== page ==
All in all, when I started preparing my presentations in January the Tax Environment was looking far more mature than at any point I can remember. The events of the last three weeks have only enhanced that position. There is, however, one exception: the new mad-cap trust legislation – concocted by the Tax Authority –  that came into force on January 1. The amended law needs to be placed on a convict ship and transported to Australia, never to return.  While I have every respect for the officers of the Income Tax Authority, it would not be a crime if one day the Finance Ministry were to take a leaf out of the Justice Ministry’s book and decide to appoint partners from major  law and accountancy firms to senior positions in the Tax Authority. After all, the present Australian Tax Commissioner is a retired partner of one of the Big 4. No prizes for guessing which one.

Turning left at the end of the world

Australian prime minister leaving lunch meeting?

A few years ago the president of one of those numerous archipelagoes peppered across the Pacific Ocean made an accusatory statement about Australia that threatened a diplomatic incident. Listening to an interview on the BBC with the then Australian foreign minister my mind was tuned to expect a suitably circumlocutory diplomatic reply. “Frankly, he is talking a load of crap” was the actual response – the minister probably calculating that the Polynesian ruler would be too busy eating his mother-in-law to be bothered to take the matter further.

Mature Australian

 

The Aussies are a truly wonderful species – they say what they think and they do what they say and to hell with the consequences. In fact,  despite my buttoned up Britishness, some of my best friends are Australians and I can always expect to be sent home laughing at some outrageous statement that I could never have got away with myself. What I would not expect is to be taught a lesson  by them in the fundamentals of taxation. But that is exactly what is happening at the moment – and they are acting in a far more mature manner than their counterparts in Europe and North America – which, to be fair, is not saying much.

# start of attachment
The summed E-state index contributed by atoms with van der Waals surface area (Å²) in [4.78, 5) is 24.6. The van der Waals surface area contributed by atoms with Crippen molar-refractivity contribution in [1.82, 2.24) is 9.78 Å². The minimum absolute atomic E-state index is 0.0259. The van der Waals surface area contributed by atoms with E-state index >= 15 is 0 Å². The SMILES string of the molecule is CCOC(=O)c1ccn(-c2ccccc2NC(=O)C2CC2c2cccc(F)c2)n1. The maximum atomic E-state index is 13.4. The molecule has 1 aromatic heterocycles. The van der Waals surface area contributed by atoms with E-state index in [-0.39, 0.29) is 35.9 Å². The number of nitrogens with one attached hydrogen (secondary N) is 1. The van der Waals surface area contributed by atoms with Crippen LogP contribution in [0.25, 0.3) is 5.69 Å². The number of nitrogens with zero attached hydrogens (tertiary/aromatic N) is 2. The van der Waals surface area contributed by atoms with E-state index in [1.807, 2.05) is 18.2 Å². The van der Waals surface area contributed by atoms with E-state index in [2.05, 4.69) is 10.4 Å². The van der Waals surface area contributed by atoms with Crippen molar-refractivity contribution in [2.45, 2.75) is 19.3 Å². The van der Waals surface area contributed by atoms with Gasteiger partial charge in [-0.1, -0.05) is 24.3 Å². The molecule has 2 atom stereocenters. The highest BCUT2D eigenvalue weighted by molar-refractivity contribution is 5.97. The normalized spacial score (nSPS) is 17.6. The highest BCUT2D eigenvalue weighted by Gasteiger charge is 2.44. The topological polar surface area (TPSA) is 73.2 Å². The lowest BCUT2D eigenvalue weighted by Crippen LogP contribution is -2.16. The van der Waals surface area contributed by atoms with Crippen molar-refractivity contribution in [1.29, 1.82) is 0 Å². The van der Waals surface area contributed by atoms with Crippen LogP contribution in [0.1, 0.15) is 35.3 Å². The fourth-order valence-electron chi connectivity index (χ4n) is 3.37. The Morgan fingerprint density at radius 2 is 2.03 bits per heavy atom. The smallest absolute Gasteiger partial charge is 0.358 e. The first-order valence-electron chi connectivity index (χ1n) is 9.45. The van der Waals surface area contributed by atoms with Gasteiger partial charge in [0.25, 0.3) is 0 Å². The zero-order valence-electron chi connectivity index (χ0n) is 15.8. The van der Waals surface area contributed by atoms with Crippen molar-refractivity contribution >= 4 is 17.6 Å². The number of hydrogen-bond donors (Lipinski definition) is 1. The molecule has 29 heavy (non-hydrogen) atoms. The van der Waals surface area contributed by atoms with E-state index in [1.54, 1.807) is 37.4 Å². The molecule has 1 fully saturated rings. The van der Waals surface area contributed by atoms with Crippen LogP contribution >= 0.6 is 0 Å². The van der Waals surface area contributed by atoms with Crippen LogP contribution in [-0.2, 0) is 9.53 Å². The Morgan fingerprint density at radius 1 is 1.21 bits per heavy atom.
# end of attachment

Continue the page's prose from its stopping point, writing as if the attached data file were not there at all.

As of the beginning of July Australia is introducing two new taxes, neither of which are particularly loved by Labor prime minister Julia Gillard but appear important to her coalition partners, the Greens (that is the Green Party rather than Mr and Mrs Bruce Green of Wallamaloo Street, Perth). The Mineral Income Rent Tax (30%) which will apply to sectors of the hugely profitable mining industry is designed to redistribute wealth while the Carbon Tax is designed to substantially cut greenhouse gases. The Carbon Tax, initially fixed at a fairly random A$23 per tonne of carbon emissions will morph into a Cap and Trade system in 2015 allowing the market to decide the fair price while limiting overall emissions. As both taxes, especially the carbon tax, are regressive – they affect lower income people most because they up the price of basic goods like electricity – much of the revenue from the new taxes is to be funneled back to consumers by direct monetary grants and tax breaks as well as assistance to farmers and industry to meet lower  emissions targets.